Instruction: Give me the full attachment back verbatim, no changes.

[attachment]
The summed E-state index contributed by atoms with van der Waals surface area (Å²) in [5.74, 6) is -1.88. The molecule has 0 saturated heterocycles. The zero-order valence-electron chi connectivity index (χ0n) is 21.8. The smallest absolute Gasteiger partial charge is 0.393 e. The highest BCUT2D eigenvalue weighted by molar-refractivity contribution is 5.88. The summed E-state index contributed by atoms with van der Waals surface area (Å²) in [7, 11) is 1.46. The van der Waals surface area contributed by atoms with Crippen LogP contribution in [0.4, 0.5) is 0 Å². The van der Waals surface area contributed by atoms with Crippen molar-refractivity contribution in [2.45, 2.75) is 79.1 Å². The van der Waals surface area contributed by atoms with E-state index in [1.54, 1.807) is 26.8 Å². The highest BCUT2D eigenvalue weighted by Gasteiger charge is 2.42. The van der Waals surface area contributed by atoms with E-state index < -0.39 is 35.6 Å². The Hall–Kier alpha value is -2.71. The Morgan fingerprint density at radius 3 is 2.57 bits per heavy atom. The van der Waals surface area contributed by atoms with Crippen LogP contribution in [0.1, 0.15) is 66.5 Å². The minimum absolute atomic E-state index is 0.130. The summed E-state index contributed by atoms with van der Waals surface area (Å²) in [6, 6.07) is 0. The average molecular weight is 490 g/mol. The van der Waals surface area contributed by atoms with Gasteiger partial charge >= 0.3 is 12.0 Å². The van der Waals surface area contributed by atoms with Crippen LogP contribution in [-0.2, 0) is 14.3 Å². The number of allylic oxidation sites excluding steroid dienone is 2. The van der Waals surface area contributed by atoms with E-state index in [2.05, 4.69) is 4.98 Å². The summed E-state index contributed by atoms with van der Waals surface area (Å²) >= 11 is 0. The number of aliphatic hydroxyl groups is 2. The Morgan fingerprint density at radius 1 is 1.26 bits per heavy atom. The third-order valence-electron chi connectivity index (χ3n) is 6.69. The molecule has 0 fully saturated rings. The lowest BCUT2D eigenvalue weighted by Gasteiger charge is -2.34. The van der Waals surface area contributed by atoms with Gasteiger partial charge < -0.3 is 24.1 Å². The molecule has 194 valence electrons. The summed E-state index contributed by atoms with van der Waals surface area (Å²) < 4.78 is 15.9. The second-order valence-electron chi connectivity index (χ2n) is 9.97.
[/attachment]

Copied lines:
The summed E-state index contributed by atoms with van der Waals surface area (Å²) in [5.74, 6) is -1.88. The molecule has 0 saturated heterocycles. The zero-order valence-electron chi connectivity index (χ0n) is 21.8. The smallest absolute Gasteiger partial charge is 0.393 e. The highest BCUT2D eigenvalue weighted by molar-refractivity contribution is 5.88. The summed E-state index contributed by atoms with van der Waals surface area (Å²) in [7, 11) is 1.46. The van der Waals surface area contributed by atoms with Crippen LogP contribution in [0.4, 0.5) is 0 Å². The van der Waals surface area contributed by atoms with Crippen molar-refractivity contribution in [2.45, 2.75) is 79.1 Å². The van der Waals surface area contributed by atoms with E-state index in [1.54, 1.807) is 26.8 Å². The highest BCUT2D eigenvalue weighted by Gasteiger charge is 2.42. The van der Waals surface area contributed by atoms with E-state index < -0.39 is 35.6 Å². The Hall–Kier alpha value is -2.71. The Morgan fingerprint density at radius 3 is 2.57 bits per heavy atom. The van der Waals surface area contributed by atoms with Crippen LogP contribution in [0.1, 0.15) is 66.5 Å². The minimum absolute atomic E-state index is 0.130. The summed E-state index contributed by atoms with van der Waals surface area (Å²) in [6, 6.07) is 0. The average molecular weight is 490 g/mol. The van der Waals surface area contributed by atoms with Gasteiger partial charge >= 0.3 is 12.0 Å². The van der Waals surface area contributed by atoms with Crippen LogP contribution in [-0.2, 0) is 14.3 Å². The number of allylic oxidation sites excluding steroid dienone is 2. The van der Waals surface area contributed by atoms with E-state index in [2.05, 4.69) is 4.98 Å². The summed E-state index contributed by atoms with van der Waals surface area (Å²) >= 11 is 0. The number of aliphatic hydroxyl groups is 2. The Morgan fingerprint density at radius 1 is 1.26 bits per heavy atom. The third-order valence-electron chi connectivity index (χ3n) is 6.69. The molecule has 0 fully saturated rings. The lowest BCUT2D eigenvalue weighted by Gasteiger charge is -2.34. The van der Waals surface area contributed by atoms with Gasteiger partial charge < -0.3 is 24.1 Å². The molecule has 194 valence electrons. The summed E-state index contributed by atoms with van der Waals surface area (Å²) < 4.78 is 15.9. The second-order valence-electron chi connectivity index (χ2n) is 9.97.